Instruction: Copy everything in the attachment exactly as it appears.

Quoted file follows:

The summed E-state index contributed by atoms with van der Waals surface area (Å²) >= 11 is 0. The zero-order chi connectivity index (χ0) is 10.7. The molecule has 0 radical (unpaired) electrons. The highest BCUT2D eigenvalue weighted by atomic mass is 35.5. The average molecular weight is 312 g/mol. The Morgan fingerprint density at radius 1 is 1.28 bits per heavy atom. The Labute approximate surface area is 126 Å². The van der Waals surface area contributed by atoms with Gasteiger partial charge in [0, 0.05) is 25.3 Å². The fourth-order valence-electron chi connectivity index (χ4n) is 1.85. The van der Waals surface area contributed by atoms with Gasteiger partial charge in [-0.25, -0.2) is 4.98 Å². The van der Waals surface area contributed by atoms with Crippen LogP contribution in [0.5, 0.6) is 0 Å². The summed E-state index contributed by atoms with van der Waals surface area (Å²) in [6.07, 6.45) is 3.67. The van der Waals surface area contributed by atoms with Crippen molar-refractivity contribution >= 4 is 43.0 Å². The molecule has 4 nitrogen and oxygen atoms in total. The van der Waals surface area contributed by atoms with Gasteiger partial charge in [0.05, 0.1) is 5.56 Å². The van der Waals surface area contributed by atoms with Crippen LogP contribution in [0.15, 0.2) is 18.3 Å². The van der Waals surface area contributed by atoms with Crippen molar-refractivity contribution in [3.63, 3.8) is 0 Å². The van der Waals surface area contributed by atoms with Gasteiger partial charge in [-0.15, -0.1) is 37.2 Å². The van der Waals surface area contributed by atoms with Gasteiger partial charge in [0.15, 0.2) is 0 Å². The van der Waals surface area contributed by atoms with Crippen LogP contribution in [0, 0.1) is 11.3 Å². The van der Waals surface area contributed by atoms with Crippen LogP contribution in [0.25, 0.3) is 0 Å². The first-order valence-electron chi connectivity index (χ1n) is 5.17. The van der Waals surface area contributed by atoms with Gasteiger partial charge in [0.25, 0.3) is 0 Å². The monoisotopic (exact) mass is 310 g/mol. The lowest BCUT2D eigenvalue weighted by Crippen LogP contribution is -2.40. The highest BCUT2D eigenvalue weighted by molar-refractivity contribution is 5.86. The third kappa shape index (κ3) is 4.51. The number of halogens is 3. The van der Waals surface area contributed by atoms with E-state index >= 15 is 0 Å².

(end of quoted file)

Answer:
The summed E-state index contributed by atoms with van der Waals surface area (Å²) >= 11 is 0. The zero-order chi connectivity index (χ0) is 10.7. The molecule has 0 radical (unpaired) electrons. The highest BCUT2D eigenvalue weighted by atomic mass is 35.5. The average molecular weight is 312 g/mol. The Morgan fingerprint density at radius 1 is 1.28 bits per heavy atom. The Labute approximate surface area is 126 Å². The van der Waals surface area contributed by atoms with Gasteiger partial charge in [0, 0.05) is 25.3 Å². The fourth-order valence-electron chi connectivity index (χ4n) is 1.85. The van der Waals surface area contributed by atoms with Gasteiger partial charge in [-0.25, -0.2) is 4.98 Å². The van der Waals surface area contributed by atoms with Crippen LogP contribution in [0.5, 0.6) is 0 Å². The summed E-state index contributed by atoms with van der Waals surface area (Å²) in [6.07, 6.45) is 3.67. The van der Waals surface area contributed by atoms with Crippen molar-refractivity contribution >= 4 is 43.0 Å². The molecule has 4 nitrogen and oxygen atoms in total. The van der Waals surface area contributed by atoms with Gasteiger partial charge in [0.05, 0.1) is 5.56 Å². The van der Waals surface area contributed by atoms with Crippen LogP contribution in [0.15, 0.2) is 18.3 Å². The van der Waals surface area contributed by atoms with Crippen molar-refractivity contribution in [3.63, 3.8) is 0 Å². The van der Waals surface area contributed by atoms with Gasteiger partial charge in [-0.15, -0.1) is 37.2 Å². The van der Waals surface area contributed by atoms with Gasteiger partial charge in [0.15, 0.2) is 0 Å². The van der Waals surface area contributed by atoms with Crippen LogP contribution in [0, 0.1) is 11.3 Å². The van der Waals surface area contributed by atoms with Crippen LogP contribution in [0.25, 0.3) is 0 Å². The first-order valence-electron chi connectivity index (χ1n) is 5.17. The van der Waals surface area contributed by atoms with Gasteiger partial charge in [0.25, 0.3) is 0 Å². The monoisotopic (exact) mass is 310 g/mol. The lowest BCUT2D eigenvalue weighted by Crippen LogP contribution is -2.40. The highest BCUT2D eigenvalue weighted by molar-refractivity contribution is 5.86. The third kappa shape index (κ3) is 4.51. The number of halogens is 3. The van der Waals surface area contributed by atoms with E-state index >= 15 is 0 Å².